The fact that nationalists have never supported a referendum on any form of devolution in the past should serve as a warning to Labour supporters of “Devo Max”, warns TOM HARRIS

 

During the recent Scottish Labour leadership contest, a friendly journalist asked me my views on so-called “Devolution Max” or, as I had dubbed it in the House of Commons last October, “I Can’t Believe It’s Not Independence”.

Devo Max is a mirage, I pointed out; undeliverable and undefined, it finds support in opinion polls because it can be whatever the respondent wants it to be. “But surely, if you’re not offering an increase in powers for Holyrood, people will be more likely to opt for independence?”

“If that’s the case,” I asked him, “why do the SNP want a Devo Max question so badly?”

And they really do. Salmond’s recently-launched consultation on the referendum is being engineered, it seems, almost exclusively to give him some justification to include a third option on the ballot paper. How odd that, having won a resounding victory at Holyrood and the right to dominate the political agenda in Scotland ever since, the SNP are trying to promote a policy they have never supported.

Let’s be quite clear about this: not only does no party have any kind of mandate to ask Scots to offer a view on Devo Max, the SNP have never supported a referendum for anything less than full separation. In 1996, when Tony Blair announced he would put Labour’s plans for devolution to the Scots in a pre-legislative referendum, Salmond excoriated him. When the Calman Commission delivered its conclusions about the next tranche of devolution, the SNP did not insist that they be put to a referendum before they were enacted.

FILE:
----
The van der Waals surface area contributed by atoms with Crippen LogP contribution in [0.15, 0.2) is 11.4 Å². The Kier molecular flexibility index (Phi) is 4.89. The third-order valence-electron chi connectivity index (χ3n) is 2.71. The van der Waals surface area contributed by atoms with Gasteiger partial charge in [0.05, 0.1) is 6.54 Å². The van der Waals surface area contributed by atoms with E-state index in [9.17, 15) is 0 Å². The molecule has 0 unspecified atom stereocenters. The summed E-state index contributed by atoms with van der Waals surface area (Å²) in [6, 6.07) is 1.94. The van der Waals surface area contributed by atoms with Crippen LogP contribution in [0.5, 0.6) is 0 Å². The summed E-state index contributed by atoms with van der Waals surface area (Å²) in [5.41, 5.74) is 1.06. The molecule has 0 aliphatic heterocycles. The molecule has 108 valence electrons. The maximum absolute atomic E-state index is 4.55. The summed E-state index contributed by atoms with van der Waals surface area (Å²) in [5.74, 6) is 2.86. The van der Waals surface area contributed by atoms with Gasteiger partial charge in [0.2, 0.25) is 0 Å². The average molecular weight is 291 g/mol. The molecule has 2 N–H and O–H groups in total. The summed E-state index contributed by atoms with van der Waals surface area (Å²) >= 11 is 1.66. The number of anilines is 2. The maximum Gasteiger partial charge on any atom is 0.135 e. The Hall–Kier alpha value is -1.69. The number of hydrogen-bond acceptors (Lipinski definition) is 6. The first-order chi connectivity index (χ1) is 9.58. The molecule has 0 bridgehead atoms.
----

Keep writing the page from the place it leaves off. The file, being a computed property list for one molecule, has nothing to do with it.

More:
Crucially, and most importantly, the SNP’s own winning manifesto from last May promised a referendum on independence and committed the party “… in the meantime, (to) make the current Scotland Bill better” by arguing for full fiscal autonomy (or Devo Max). So, even the nationalists, as recently as last year’s Holyrood elections, rejected the idea of a referendum on any form of devolution.

So why have they now performed a 180 degree turn on this? You would have to be incredibly naive to believe that this is a position of principle, that it is based on a desire to offer self-determination to the Scottish people. If it were, why have they only supported such self-determination for less than a year?

And now, having switched from opposing a referendum on any form of devolution to supporting one, the SNP are publicly contemptuous of anyone who doesn’t agree with their new position. If you agree with last year’s SNP manifesto, you’re apparently anti-democratic and trying to deprive Scots of their right to self-determination.

Even for the SNP this is cynical beyond anything most of us have ever encountered in politics. It should serve as a warning – though I fear it won’t – to Labour colleagues who have fallen into the separatists’ trap of supporting Devo Max.

The logic is straightforward: the SNP have spent a great deal of money in polling to prepare the way for their referendum; if the evidence they have gathered as a result had indeed concluded that, deprived of a third option on the ballot paper, Scots will opt for separation from the rest of the UK, then not a single member of the SNP would be supporting that third option.

So there’s the challenge to Alex Salmond: stand by your own manifesto commitment and ask the Scottish people to give a straight yes or no to separation. I will abide by the result. Will Alex Salmond? 

Tom Harris is the MP for Glasgow South.